Insights 1


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So How Could Icons be Used To Clearly Inform the User of the Level of Risk to Personally Identifiable Information?

Some sources from the US introduce recent developments as indicated in the comments below.  Also, one EU observer has outlined some historical background that may be a worthwhile point of departure for elaboration, debate, evaluation, or correction.  See M. Hansen’s, Putting Privacy Pictograms into Practice — A European Perspective

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  • admin Post author

    One approach that has been identified in recent days stems from the collaboration of Disconnect.me and TRUSTe. An overview of an icon system is available at https://disconnect.me/icons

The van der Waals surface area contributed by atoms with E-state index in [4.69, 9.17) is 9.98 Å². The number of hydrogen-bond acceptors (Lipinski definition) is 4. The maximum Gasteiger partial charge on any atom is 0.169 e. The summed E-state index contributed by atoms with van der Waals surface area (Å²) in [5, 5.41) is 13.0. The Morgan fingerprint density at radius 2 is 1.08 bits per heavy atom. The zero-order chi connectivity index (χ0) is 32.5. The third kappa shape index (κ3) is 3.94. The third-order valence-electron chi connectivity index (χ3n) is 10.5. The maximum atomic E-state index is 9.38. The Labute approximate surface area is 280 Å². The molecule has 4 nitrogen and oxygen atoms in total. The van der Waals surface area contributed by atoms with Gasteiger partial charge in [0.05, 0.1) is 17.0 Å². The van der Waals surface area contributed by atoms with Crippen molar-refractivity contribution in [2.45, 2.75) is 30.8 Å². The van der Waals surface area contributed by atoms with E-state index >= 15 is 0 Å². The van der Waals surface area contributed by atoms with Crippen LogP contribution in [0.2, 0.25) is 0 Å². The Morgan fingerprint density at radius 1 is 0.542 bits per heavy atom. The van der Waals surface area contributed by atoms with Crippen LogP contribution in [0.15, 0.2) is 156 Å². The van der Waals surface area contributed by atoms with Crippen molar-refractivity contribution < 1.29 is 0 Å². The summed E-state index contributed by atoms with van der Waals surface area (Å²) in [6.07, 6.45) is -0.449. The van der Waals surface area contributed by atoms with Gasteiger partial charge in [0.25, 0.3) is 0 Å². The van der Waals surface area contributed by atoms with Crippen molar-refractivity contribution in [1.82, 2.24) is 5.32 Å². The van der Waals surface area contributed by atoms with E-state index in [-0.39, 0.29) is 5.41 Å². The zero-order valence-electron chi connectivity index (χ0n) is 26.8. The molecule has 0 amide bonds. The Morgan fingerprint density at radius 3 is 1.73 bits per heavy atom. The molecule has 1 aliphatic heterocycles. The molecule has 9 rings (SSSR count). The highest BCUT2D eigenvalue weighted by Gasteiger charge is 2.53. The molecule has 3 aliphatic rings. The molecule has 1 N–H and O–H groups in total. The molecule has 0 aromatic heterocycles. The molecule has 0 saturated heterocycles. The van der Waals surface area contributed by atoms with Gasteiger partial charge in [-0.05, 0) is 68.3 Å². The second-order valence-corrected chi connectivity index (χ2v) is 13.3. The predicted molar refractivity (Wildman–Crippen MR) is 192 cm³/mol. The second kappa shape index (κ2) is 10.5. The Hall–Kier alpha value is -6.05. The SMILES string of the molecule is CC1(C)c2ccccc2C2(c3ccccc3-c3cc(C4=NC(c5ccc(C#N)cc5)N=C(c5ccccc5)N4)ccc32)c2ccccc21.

What are the advantages and disadvantages of that approach? Could another approach provide clearer guidance or offer clarity more simply? Look, for instances, at “Expected Collection” and ask yourself if it is easy to follow the color coding? Is it consistent with the color coding of the other icons? How many icons should an icon system deploy? Are the Icons sufficiently clear from their appearance and graphic qualities?

    What have others at Mozilla, the FTC, WC3, NIST, and CDT, as well as across the globe, suggested about what would it take to deploy the most useful icon system? Should it address the facts, the degree of transparency, the applicable legal standards, and different legal systems? if so, how? Is the browser integration used by disconnect.me optimal? Does a centralized certification process, rather than self-certification process or decentralized certification process, have the greatest promise? If not, could other approaches better avoid bottleneck control over the icon attribution process? Share your insights?